President Trump spent a lot of time on immigration during the STOU address and his divisive language has been chalked up to recharging his base. After all, that’s the way he began his campaign last year, demonizing illegal immigrants. This speech, however, was just the latest of many appeals to his ardent, right-wing supporters.
Most of Trump’s appointments to high-level government positions have been conservative, anti-abortion and anti-immigration individuals. He strongly supported repealing Obamacare and he recently threw red meat to anti-abortion participants in the March For Life. Trump attacked the mostly black NFL players who kneeled in protest during the National Anthem and he attempted to bar Muslim immigrants from entering the United States. Whatever his base wanted, Trump delivered it.
The question on many minds, however, is why does Trump keep doing this? Shouldn’t he be trying to unite the nation? Doesn’t he care about moderate Republicans and Democrats? Is this the right strategy for a reelection run in 2020?
Well, Trump has a much more pressing challenge to face — the Russia investigation by Special Counsel Robert Mueller. The well documented facts known to the public indicate that Mueller has a case to charge Trump with obstruction of justice. He may also have sufficient evidence to prove that Trump or his campaign colluded with Russians. Remember — Mueller has a lot more information than we have. I think those who claim this is a witch hunt based on fake news are deluding themselves.
I believe Trump’s objective with the “always-Trump” group is to keep them fired up and make sure congressional Republicans toe the line. Hardcore Trump supporters would be enough to defeat any Republican candidate that goes against him. Trump’s base is his insurance policy if he decides to fire Mueller or Assistant Attorney General Rob Rosenstein. And they’ll discourage House Republicans from considering impeachment charges if it comes to that. Trump uses his base to keep Republican politicians “on his team.”
Senator Jeff Flake (R-Az.) was an outlier. He criticized Trump during the 2016 presidential campaign and challenged the president early in 2017, so Trump turned against him. Knowing that a well-financed candidate would oppose him in the primaries and seeing his low polling numbers, Flake dropped his reelection bid. This lesson was not lost on other Republicans who learned to fear Trump’s ire and the wrath of his base.
Early in 2017 many congressional Republicans were relatively neutral. The Senate and House Intelligence Committees opened bipartisan investigations of Russia’s involvement in the 2016 election. Last May Republican Robert Mueller had bipartisan support when he was appointed as special counsel.
But last October Mueller charged former Trump campaign chairman Paul Manafort and his deputy Rick Gates with conspiracy against the United States and money laundering. Later Mueller announced that Trump’s former foreign policy advisor George Papadopoulos and former national security advisor Michael Flynn had plead guilty to lying to the FBI. Republican bipartisan attitudes began to change. Many of these politicians are lawyers and some are former prosecutors. They were well aware that the cases against Trump were serious threats to his presidency and they reacted.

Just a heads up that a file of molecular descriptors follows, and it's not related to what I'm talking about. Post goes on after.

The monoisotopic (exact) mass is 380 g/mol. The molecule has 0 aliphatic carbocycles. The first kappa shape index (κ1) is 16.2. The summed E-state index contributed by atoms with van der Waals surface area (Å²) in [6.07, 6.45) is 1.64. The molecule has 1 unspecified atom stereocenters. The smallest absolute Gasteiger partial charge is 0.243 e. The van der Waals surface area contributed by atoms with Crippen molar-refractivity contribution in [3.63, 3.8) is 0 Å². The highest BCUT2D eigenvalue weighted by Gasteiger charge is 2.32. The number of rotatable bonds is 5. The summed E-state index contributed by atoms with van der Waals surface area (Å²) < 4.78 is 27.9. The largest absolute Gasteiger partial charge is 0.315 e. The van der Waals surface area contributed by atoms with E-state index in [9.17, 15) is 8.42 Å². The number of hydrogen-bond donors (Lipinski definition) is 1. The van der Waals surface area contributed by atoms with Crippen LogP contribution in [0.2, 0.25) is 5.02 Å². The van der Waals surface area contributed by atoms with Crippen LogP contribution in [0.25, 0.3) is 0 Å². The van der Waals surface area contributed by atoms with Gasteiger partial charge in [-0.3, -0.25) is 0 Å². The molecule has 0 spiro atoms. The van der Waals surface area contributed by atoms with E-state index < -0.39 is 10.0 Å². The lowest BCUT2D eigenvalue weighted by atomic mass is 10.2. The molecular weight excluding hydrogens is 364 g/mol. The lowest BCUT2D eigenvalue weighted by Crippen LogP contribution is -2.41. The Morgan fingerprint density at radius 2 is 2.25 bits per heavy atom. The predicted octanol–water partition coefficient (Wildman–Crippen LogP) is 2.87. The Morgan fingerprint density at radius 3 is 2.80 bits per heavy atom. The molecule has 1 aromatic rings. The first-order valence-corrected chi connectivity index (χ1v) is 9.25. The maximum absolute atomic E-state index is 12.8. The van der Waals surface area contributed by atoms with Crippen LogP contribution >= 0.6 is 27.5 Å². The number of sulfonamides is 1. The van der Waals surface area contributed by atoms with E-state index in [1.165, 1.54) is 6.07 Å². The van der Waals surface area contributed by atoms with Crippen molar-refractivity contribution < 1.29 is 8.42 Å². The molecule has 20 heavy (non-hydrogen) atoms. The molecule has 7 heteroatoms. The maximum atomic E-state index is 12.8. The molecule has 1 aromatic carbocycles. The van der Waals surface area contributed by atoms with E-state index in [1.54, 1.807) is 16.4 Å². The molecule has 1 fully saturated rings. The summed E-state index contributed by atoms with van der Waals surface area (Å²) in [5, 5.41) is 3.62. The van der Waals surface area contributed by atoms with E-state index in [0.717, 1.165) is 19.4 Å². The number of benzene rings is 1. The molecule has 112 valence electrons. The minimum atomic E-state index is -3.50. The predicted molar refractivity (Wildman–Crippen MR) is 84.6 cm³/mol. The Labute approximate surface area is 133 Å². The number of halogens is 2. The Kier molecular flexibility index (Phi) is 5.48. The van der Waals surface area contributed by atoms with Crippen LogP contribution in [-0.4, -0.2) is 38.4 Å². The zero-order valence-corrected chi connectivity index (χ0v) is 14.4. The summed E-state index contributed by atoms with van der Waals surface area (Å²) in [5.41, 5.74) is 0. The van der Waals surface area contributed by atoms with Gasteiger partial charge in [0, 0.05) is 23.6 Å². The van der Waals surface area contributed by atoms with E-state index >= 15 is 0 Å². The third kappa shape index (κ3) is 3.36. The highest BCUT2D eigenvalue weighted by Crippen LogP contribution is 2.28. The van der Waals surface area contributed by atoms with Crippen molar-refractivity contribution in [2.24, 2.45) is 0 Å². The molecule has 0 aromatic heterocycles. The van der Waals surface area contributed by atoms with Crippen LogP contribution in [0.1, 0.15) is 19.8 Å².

Republicans became more critical of the FBI, the Justice Department and the Russia investigation. But none were more aggressive than House Intelligence Committee Chairman Devin Nunes (R-Calif.), a close Trump ally.
On Friday Trump authorized the release of a classified, partisan memo drafted by Nunes. It chastises the FBI for the way it obtained a Foreign Intelligence Surveillance Act (FISA) surveillance warrant in October 2016 targeting Trump campaign adviser Carter Page, an American citizen. The memo alleges that the warrant application was primarily based on an unsubstantiated “dossier” prepared by Christopher Steele, a British agent who was being paid by the Democratic National Committee. It further alleges that the DNC involvement was omitted from the application and that Steele was biased against Trump.
But with all the GOP hype, I don’t think this memo contains anything shocking or the bombshell many Republicans wanted. It is essentially an attempt to implicate Steele, the FBI and various Justice Department officials, including Rosenstein, in wrongdoing. In a rare statement the FBI said it has “grave concerns about material omissions of fact that fundamentally impact the memo’s accuracy.” Democrats on the Intel committee drafted a counter memo, which has yet to be approved for release.
In my opinion, this memo is not justification for firing anyone, let alone Mueller or his boss Rob Rosenstein. It certainly doesn’t reveal an “American disgrace” that our fleckless President bemoans nor does it in any way vindicate him. It’s just another attempt by Trump to undermine the independence of federal law enforcement agencies. If anyone is doing anything shocking here, it is Trump.
Regardless, right-wing media cheered the memo’s release and demanded that the Mueller investigation be terminated. So even though Nunes failed to deliver what he promised, he further stoked Trump’s base and reinforced their desire to shield Trump from impeachment.
Years ago, I was a computer programmer at the FBI in Washington. Back then it was a tightknit organization that fiercely protected its untarnished reputation. I don’t think that has changed. Trump may discover it’s not wise to punch the guys who know where the bodies are buried.
The results of Mueller’s Russia investigation will out and I don’t believe Trump’s base can protect him from the consequences.